The ‘Irish control plan’ has been revoked by due to the absence of effective implementation
The EU Commission has revoked ‘the control plan’, a derogation which allowed the Irish fishing industry to weigh fishery products after transport from the place of landing.
This news has come as a bombshell to the fishing industry as the Commission’s decision will have ramifications for the pelagic, whitefish and shellfish sectors and it comes immediately after another blow to the pelagic sector earlier this year.
The decision will have resounding impacts for both large and small-scale fishers who will now have to weigh their catches at the point of landing as provided for under Article 60 of Regulation (EC) No 1224/2009.
Under the control plan, Article 61(1) of the Regulation, Ireland could permit fisheries products to be weighed, instead of directly on landing, after transport from the place of landing, provided that they were transported to a destination on the territory of the Member State concerned.
Now that this Article has been revoked, Irish fishing vessels will have to weigh their catch upon landing under Article 60(2) of the Regulation.
The Commission’s decision will take immediate effect and will be implemented by the Sea-Fisheries Protection Authority (SFPA).
Earlier this year, part of the same audit found that the Irish pelagic sector had overfished a combination of mackerel, blue whiting and horse mackerel (scad) by over 42,000 tonnes between 2012 and 2016 which the Commission has ruled will be claimed back from future quota allocations.
The Commission has also seized €25 million in EMFF funding, with a total of €37.2 million in danger of being lost to the Irish fishing sector if irregularities are not corrected.
The Commission made the decision to revoke the control plan after a 2018 audit in Ireland aimed at monitoring the implementation of the weighing of fisheries products, identified ‘irregularities which the Commission says was “also confirmed by the administrative inquiry conducted by the Irish competent authority” being the SFPA. The believe they uncovered that Ireland failed to ensure effective implementation of the control plan in accordance with the Regulation which legislated for it.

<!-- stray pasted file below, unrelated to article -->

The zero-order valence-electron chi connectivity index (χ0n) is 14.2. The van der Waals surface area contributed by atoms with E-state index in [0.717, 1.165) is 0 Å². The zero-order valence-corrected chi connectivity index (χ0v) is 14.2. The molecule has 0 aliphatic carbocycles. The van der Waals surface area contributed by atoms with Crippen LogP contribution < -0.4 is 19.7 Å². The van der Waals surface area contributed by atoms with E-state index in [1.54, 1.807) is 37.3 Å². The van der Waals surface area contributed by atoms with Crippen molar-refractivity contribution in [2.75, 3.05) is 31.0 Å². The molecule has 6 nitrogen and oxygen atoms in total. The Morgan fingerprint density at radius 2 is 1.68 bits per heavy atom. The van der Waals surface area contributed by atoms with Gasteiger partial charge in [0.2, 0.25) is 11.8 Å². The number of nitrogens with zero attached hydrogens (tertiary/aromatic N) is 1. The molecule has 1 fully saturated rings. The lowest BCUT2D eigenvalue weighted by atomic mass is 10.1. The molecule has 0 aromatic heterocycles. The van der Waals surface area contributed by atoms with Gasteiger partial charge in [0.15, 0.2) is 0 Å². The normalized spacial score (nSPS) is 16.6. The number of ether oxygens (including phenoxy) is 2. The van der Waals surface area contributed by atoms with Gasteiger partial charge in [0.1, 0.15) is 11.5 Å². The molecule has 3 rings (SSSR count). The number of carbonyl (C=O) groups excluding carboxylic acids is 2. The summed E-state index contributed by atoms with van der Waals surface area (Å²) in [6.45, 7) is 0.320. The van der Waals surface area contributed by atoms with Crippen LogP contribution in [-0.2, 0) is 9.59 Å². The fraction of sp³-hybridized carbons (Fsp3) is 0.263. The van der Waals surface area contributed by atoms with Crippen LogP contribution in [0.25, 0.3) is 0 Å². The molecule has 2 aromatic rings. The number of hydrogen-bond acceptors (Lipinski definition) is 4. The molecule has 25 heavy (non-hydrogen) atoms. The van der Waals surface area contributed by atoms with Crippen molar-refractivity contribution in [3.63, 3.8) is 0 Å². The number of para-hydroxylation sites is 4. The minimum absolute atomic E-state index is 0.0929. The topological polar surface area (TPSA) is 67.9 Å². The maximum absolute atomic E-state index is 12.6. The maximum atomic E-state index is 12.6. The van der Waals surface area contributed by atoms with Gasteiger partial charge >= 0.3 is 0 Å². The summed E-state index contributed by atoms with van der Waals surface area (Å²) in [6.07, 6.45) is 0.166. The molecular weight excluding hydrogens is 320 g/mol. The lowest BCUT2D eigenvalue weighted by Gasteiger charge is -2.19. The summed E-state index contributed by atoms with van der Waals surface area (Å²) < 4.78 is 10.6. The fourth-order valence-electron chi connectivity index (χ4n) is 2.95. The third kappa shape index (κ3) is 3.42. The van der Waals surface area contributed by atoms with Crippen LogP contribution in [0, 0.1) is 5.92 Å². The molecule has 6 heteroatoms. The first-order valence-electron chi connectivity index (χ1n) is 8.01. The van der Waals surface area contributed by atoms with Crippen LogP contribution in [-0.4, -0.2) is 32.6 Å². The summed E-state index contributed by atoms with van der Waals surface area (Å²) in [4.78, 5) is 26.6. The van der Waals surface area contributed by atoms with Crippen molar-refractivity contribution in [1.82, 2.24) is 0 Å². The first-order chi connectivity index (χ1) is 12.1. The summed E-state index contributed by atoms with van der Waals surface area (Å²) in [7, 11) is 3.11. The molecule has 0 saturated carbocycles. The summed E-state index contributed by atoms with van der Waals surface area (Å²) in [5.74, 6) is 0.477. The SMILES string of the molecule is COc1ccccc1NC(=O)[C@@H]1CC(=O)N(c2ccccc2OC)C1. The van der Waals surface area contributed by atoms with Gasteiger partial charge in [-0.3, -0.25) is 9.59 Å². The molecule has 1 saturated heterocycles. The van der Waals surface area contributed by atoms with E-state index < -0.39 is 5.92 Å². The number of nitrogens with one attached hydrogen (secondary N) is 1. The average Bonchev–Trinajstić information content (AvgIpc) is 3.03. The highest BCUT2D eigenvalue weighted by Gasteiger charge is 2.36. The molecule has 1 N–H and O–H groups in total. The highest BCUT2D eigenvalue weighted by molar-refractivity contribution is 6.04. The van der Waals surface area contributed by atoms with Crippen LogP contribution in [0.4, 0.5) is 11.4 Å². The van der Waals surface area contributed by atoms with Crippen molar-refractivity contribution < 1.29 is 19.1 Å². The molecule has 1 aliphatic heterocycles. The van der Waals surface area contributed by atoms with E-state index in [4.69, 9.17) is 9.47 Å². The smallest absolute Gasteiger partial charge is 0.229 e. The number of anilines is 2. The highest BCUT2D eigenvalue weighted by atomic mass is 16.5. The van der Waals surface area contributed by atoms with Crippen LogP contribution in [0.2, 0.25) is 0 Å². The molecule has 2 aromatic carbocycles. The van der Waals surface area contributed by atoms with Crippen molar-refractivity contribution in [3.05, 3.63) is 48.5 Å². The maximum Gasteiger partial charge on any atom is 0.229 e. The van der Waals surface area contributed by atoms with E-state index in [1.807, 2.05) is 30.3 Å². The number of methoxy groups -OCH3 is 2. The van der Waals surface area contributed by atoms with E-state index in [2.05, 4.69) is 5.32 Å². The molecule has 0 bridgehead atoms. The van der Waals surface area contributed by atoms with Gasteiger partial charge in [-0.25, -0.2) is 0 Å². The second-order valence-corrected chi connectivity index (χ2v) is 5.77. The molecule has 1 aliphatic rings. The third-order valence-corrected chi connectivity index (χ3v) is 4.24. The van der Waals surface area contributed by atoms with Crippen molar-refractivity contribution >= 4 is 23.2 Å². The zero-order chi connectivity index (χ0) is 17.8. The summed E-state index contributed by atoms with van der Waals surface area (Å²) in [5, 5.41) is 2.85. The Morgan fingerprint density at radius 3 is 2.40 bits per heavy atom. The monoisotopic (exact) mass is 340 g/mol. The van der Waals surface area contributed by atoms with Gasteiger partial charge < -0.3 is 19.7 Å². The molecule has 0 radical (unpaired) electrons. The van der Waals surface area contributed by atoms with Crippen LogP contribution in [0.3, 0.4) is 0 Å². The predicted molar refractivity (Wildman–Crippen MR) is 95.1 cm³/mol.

The Commission claim that their audit found that “the operators did not have in place a “weighing system fit for purpose” as provided for under point 5 of the control plan” and accuses operators of “manipulation of weighing systems”.
The Commission wrote that, “Moreover, although aware of those shortcomings, Ireland did not take appropriate measures to address such noncompliance, in particular by withdrawing the permission to weigh after transport as foreseen in point 8 of the control plan.
“Consequently,” they claim, “the plan does not minimise the risk of the systematic manipulation of weighing pelagic catches in Ireland and the under declaration of catches by operators.”
The Commission document claims that Ireland could not guarantee an effective control of landed quantities of catches and minimise the risk of noncompliance with the rules of the Common Fisheries Policy and the failure to ensure appropriate weighing also put at risk the accuracy of the data reported, which the Commission says is important for control purposes and monitoring of the uptake of fishing quotas.
The Commission document says that due to the absence of the effective implementation of the control plan, derogation from the basic requirement set out in Article 60(2) of the Regulation, should no longer be granted and as a consequence, the approval of the Irish control plan should be revoked.
The loss of the Irish Control Plan will not affect other EU fishing vessels landing into Irish ports, such as Spanish and French vessels, who can continue to operate as normal under the EU Regulation.
The Chief Executive of the Killybegs Fishermen’s Organisation, Seán O’Donoghue has said, both he and his members are completely stunned and extremely annoyed at changes in practices around weighing catch which have been foisted on the industry with immediate effect from 16th April last, with zero consultation.
“We are simply flabbergasted that this bewildering move which has such a direct and draconian impact on all aspects of Irish fisheries, could be considered without any advance notice. Moreover, we have not been given access to any information to justify this crude action. In fact, we have been explicitly denied access to any reports or correspondence between the Commission, DAFM and the SFPA on this issue.”
“This ‘bombshell’ has the potential to have a massive negative impact on the pelagic, demersal and shellfish sectors and will not be accepted by industry. We are calling on our line Minister and wider Government as well as the SFPA, to immediately put right this ludicrous scenario which they should not have created in the first instance,” stated Mr O’Donoghue.
by Oliver McBride